Textile production is a trillion-dollar industry, and still mostly managed offline without much modern digitalization – until now. Tengiva (Textiles Exchange Network) was created to solve some of the biggest industry challenges, which for emerging clothing designers is the ability to source materials quickly, cost effectively, and sustainably. On May 4, 2022, Tengiva, the first digital supply chain platform for the textile industry, announced that it has raised CAD$4.95 million (€ 3,66 million) in seed funding.
What is Tengiva? What is sustainable about it?
Tengiva is a digital supply chain management platform that provides textile factories around the globe with a clear view of their products and their inventory and makes them instantly available for online trading.
Tengiva’s sustainability mission is separated into three pillars: Facilitate transparency; increase resource efficiency; and promote better practices.
Can you tell us something about the idea behind the founding of Tengiva? How did it come about?
Me, Annie Cyr, CEO and co-founder, worked in the apparel and textile industry for 15 years when I noticed these repetitive processes that required a lot of back-office work to source and distribute just one product. Along with my co-founder Carlos Agudelo, who has an extensive background in industrial scale textile production and R&D, we developed a platform that not only optimizes, but also automates most of these processes. The result is a streamlined process that, instead of taking months, now happens instantly, from the discovery of a product to the customs declaration.
Who can join Tengiva. What is the intended target group?
Tengiva is open to everyone in the textile and apparel industry. It features a variety of solutions that can help them all, even sales representatives who are essential to this industry. However, for the next 12 months, our primary focus will be primarily on emerging apparel brands (< $10 million in turnover). This audience is the fastest growing group and the least served because their volumes are just below production orders and too high for most other distribution channels, but they are also digital native. Our secondary focus will be on textile factories that recognize that technologies and digitalization can be an asset to help them take their operations to the next level. Our technology specializes in the digitization of the textile industry distribution processes and our team accompanies them every step of the way.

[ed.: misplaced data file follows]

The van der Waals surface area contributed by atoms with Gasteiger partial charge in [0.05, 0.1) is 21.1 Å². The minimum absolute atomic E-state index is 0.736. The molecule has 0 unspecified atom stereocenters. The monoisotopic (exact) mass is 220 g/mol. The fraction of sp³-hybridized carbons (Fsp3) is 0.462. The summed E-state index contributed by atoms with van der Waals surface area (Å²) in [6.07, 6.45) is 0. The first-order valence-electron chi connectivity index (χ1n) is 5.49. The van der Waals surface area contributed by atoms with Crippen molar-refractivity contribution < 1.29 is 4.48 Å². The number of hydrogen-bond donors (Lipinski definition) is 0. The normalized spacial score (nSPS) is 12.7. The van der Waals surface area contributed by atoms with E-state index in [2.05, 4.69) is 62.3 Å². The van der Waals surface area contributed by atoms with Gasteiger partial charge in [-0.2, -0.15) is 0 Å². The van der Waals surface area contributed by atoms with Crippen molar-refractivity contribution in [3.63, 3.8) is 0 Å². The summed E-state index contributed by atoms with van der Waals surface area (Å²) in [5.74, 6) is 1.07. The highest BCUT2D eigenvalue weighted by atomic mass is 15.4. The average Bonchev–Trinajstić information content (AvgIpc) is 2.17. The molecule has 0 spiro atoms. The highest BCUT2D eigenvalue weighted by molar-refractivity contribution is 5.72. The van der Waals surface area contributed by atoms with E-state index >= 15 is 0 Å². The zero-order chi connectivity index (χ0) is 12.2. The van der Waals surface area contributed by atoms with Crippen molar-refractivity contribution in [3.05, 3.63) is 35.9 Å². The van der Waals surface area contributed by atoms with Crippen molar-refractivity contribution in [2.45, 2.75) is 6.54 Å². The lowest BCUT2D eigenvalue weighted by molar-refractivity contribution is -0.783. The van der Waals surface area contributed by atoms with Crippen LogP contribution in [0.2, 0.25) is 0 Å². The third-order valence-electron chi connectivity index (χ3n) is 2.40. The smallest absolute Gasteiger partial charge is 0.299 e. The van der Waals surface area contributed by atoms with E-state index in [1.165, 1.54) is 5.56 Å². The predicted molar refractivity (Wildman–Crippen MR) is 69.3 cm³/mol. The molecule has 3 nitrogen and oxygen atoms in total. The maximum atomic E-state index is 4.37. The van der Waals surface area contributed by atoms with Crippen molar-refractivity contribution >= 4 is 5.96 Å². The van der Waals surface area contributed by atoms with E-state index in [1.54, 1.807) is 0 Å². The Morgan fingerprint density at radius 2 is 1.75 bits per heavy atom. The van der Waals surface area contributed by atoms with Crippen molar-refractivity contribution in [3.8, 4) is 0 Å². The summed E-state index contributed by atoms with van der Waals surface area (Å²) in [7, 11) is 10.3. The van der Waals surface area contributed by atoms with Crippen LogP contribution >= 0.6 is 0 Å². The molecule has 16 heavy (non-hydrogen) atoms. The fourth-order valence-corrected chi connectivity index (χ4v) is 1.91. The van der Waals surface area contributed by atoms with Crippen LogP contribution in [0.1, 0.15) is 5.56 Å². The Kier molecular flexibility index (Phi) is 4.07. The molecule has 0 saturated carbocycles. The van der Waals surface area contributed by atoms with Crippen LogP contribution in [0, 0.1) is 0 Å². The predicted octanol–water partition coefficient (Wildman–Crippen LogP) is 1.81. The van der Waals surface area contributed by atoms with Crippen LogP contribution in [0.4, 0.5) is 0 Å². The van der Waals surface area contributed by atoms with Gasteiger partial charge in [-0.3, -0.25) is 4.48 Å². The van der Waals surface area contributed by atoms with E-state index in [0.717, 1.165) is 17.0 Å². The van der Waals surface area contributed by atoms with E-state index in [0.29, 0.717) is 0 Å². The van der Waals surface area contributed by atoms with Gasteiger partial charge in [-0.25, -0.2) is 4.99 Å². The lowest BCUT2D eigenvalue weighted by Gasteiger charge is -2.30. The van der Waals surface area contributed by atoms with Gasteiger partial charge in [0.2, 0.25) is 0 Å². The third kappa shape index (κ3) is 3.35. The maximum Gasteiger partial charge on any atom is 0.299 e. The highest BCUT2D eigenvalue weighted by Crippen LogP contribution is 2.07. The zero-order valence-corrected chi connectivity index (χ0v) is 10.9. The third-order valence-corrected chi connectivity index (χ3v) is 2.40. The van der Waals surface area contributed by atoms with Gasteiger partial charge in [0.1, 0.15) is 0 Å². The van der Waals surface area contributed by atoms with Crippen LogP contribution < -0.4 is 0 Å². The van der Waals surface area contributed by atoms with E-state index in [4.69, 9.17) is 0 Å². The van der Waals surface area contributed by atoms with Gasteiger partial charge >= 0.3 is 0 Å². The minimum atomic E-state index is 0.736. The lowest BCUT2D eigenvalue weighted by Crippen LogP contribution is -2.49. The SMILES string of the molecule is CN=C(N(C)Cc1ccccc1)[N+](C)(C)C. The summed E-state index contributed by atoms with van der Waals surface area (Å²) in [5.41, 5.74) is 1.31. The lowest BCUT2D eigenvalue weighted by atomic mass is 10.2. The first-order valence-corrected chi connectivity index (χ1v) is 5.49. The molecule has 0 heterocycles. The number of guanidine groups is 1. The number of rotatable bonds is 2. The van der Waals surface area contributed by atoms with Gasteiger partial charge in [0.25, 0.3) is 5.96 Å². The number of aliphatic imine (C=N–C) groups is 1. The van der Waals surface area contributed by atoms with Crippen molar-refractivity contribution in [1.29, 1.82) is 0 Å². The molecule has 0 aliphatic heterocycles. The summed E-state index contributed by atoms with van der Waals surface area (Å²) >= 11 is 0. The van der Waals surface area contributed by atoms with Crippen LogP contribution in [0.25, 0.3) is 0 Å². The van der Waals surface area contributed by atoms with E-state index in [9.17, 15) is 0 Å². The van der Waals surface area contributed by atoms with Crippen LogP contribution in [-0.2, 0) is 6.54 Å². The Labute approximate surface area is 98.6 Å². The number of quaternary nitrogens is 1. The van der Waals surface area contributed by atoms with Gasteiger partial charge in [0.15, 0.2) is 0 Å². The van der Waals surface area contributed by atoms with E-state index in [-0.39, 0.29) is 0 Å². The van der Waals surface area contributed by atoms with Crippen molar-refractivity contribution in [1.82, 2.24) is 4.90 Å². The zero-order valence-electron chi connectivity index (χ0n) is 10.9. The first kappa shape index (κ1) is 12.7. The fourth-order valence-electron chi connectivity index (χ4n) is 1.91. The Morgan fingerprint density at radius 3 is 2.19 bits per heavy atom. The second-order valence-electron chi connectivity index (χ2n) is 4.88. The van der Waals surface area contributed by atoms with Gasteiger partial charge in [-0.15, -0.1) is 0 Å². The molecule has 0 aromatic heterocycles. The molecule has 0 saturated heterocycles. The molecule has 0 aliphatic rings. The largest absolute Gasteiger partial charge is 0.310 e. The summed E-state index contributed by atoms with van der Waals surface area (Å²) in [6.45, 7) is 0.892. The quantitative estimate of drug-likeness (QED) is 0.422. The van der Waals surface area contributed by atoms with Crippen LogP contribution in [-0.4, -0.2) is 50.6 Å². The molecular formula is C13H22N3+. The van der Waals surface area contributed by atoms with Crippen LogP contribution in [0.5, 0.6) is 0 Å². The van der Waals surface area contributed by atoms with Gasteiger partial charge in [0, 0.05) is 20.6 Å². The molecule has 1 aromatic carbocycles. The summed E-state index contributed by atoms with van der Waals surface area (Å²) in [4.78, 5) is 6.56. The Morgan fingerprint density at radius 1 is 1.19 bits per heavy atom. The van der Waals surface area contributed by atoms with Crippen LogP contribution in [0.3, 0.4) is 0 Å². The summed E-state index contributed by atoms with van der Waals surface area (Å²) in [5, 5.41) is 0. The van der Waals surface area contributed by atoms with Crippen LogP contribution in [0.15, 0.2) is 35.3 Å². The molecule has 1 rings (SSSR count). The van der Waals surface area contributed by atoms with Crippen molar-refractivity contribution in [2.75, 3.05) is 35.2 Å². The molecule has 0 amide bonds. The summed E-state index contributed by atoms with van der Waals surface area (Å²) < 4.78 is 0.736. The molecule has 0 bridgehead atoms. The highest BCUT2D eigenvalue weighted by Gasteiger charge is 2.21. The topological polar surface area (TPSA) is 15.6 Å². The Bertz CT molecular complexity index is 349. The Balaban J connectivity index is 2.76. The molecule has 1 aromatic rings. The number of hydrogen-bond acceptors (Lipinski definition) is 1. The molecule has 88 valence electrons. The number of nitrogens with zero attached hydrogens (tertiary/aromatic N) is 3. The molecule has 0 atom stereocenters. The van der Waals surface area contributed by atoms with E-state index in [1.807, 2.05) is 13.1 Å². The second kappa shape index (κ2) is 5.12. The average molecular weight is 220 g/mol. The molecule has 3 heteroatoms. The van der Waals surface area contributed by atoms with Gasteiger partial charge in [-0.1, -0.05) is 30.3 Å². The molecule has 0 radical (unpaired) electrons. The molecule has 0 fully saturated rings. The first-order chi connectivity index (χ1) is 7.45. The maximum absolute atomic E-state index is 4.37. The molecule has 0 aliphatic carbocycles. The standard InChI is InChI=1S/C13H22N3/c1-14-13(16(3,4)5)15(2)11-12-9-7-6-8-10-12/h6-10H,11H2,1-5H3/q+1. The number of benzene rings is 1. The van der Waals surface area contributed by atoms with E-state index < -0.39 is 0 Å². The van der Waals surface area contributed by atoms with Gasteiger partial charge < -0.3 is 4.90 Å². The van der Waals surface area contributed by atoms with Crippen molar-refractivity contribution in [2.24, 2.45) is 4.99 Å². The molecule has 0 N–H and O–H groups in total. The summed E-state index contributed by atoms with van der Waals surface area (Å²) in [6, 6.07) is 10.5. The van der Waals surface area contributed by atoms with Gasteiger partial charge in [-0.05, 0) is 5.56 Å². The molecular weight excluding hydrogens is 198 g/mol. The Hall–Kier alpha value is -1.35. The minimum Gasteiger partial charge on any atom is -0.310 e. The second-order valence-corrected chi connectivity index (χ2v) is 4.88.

What could a sustainable textile and apparel industry look like in the future?
There is not one correct answer. Depending on the angle we look at (CO2 emissions, end-of-lifecycle, water consumption, social engagement) different materials have different advantages. For example, in a world where the depolymerization process would be more easily accessible in a textile end-of-lifecycle stage, polyester could mean an “infinite fiber” because you can recycle it infinitely and into an even better quality by-product. While, on a completely different angle, companies worldwide work everyday to improve transformation processes for cotton, hemp, viscose, and wool to reduce their impact on the environment.
In short, I believe it’s about continuous improvement at every level that will make the whole industry better. And Tengiva’s role in it, is to give data, comparables, resources, and solution paths to help the industry navigate through this abundance of information.
How can these goals be achieved? Should individual stakeholders work more closely together? Also, what role can the consumer play?
Absolutely, the key is working closely together. There is a long established protectionist culture in the textile industry, which is understandable with its history. But like everything else in life, it is possible to find a way for knowledge to become universal while still protecting the individuality and competitive advantage of everyone. This is one of the main objectives of Tengiva, i.e., building a central database of anonymized information that can help the common good of the whole industry.
The role of the consumer is to keep asking and pushing for better. Developing a complete supply chain innovation can take from 5 to 10 years until it reaches the consumer, but if they keep demanding those products, it helps substantially from the perspective of innovators who put everything into making the industry and its products better.